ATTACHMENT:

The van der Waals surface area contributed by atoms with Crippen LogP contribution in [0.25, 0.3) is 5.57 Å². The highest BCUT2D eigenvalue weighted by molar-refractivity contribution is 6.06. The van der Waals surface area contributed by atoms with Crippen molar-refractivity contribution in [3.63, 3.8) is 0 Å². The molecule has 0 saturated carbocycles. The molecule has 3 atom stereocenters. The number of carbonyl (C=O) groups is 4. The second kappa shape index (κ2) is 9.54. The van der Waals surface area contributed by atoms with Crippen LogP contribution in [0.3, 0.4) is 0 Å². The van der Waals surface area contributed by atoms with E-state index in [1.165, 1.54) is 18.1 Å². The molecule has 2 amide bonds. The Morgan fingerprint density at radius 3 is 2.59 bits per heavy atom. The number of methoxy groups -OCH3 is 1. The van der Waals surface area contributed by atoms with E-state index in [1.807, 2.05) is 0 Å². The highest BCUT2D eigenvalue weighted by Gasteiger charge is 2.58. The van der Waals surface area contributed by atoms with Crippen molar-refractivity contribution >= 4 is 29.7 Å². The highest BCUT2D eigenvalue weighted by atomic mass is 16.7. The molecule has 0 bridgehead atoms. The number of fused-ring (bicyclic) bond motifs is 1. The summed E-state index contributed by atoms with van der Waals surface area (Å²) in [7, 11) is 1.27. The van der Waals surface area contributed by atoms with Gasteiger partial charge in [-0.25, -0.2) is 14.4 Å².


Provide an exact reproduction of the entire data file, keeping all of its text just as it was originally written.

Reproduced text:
The van der Waals surface area contributed by atoms with Crippen LogP contribution in [0.25, 0.3) is 5.57 Å². The highest BCUT2D eigenvalue weighted by molar-refractivity contribution is 6.06. The van der Waals surface area contributed by atoms with Crippen molar-refractivity contribution in [3.63, 3.8) is 0 Å². The molecule has 0 saturated carbocycles. The molecule has 3 atom stereocenters. The number of carbonyl (C=O) groups is 4. The second kappa shape index (κ2) is 9.54. The van der Waals surface area contributed by atoms with Crippen LogP contribution in [0.3, 0.4) is 0 Å². The van der Waals surface area contributed by atoms with E-state index in [1.165, 1.54) is 18.1 Å². The molecule has 2 amide bonds. The Morgan fingerprint density at radius 3 is 2.59 bits per heavy atom. The number of methoxy groups -OCH3 is 1. The van der Waals surface area contributed by atoms with E-state index in [1.807, 2.05) is 0 Å². The highest BCUT2D eigenvalue weighted by Gasteiger charge is 2.58. The van der Waals surface area contributed by atoms with Crippen molar-refractivity contribution >= 4 is 29.7 Å². The highest BCUT2D eigenvalue weighted by atomic mass is 16.7. The molecule has 0 bridgehead atoms. The number of fused-ring (bicyclic) bond motifs is 1. The summed E-state index contributed by atoms with van der Waals surface area (Å²) in [7, 11) is 1.27. The van der Waals surface area contributed by atoms with Gasteiger partial charge in [-0.25, -0.2) is 14.4 Å².